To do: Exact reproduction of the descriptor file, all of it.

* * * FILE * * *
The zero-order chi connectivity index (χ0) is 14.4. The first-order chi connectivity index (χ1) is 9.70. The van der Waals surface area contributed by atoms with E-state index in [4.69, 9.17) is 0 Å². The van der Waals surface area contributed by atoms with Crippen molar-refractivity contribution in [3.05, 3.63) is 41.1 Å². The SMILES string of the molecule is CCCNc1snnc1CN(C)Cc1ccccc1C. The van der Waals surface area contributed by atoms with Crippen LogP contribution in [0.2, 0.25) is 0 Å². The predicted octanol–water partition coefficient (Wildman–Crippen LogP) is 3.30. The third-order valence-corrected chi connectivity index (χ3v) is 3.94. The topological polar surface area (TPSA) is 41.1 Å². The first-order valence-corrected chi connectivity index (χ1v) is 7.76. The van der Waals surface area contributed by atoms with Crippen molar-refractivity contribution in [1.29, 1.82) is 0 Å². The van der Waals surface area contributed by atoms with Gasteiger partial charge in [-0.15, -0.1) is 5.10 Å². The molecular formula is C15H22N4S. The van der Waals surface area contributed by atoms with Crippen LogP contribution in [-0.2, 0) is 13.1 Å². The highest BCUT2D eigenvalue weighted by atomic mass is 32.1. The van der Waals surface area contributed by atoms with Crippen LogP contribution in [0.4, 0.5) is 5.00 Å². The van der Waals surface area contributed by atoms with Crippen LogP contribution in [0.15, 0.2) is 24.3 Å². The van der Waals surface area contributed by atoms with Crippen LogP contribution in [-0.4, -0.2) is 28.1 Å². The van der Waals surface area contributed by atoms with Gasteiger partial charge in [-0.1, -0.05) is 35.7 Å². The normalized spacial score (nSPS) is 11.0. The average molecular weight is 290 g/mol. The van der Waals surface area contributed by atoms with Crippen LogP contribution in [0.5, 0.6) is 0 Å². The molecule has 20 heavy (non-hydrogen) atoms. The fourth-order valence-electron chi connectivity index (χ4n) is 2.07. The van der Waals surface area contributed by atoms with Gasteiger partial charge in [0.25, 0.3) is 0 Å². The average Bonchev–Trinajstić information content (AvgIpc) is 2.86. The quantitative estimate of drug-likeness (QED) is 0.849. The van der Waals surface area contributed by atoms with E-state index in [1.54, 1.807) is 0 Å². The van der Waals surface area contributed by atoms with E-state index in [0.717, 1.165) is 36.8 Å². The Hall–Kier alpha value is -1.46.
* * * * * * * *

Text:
The zero-order chi connectivity index (χ0) is 14.4. The first-order chi connectivity index (χ1) is 9.70. The van der Waals surface area contributed by atoms with E-state index in [4.69, 9.17) is 0 Å². The van der Waals surface area contributed by atoms with Crippen molar-refractivity contribution in [3.05, 3.63) is 41.1 Å². The SMILES string of the molecule is CCCNc1snnc1CN(C)Cc1ccccc1C. The van der Waals surface area contributed by atoms with Crippen LogP contribution in [0.2, 0.25) is 0 Å². The predicted octanol–water partition coefficient (Wildman–Crippen LogP) is 3.30. The third-order valence-corrected chi connectivity index (χ3v) is 3.94. The topological polar surface area (TPSA) is 41.1 Å². The first-order valence-corrected chi connectivity index (χ1v) is 7.76. The van der Waals surface area contributed by atoms with Crippen molar-refractivity contribution in [1.29, 1.82) is 0 Å². The van der Waals surface area contributed by atoms with Gasteiger partial charge in [-0.15, -0.1) is 5.10 Å². The molecular formula is C15H22N4S. The van der Waals surface area contributed by atoms with Crippen LogP contribution in [-0.2, 0) is 13.1 Å². The highest BCUT2D eigenvalue weighted by atomic mass is 32.1. The van der Waals surface area contributed by atoms with Crippen LogP contribution in [0.4, 0.5) is 5.00 Å². The van der Waals surface area contributed by atoms with Crippen LogP contribution in [0.15, 0.2) is 24.3 Å². The van der Waals surface area contributed by atoms with Crippen LogP contribution in [-0.4, -0.2) is 28.1 Å². The van der Waals surface area contributed by atoms with Gasteiger partial charge in [-0.1, -0.05) is 35.7 Å². The normalized spacial score (nSPS) is 11.0. The average molecular weight is 290 g/mol. The van der Waals surface area contributed by atoms with Crippen LogP contribution in [0.5, 0.6) is 0 Å². The molecule has 20 heavy (non-hydrogen) atoms. The fourth-order valence-electron chi connectivity index (χ4n) is 2.07. The van der Waals surface area contributed by atoms with Gasteiger partial charge in [0.25, 0.3) is 0 Å². The average Bonchev–Trinajstić information content (AvgIpc) is 2.86. The quantitative estimate of drug-likeness (QED) is 0.849. The van der Waals surface area contributed by atoms with E-state index in [1.54, 1.807) is 0 Å². The van der Waals surface area contributed by atoms with E-state index in [0.717, 1.165) is 36.8 Å². The Hall–Kier alpha value is -1.46.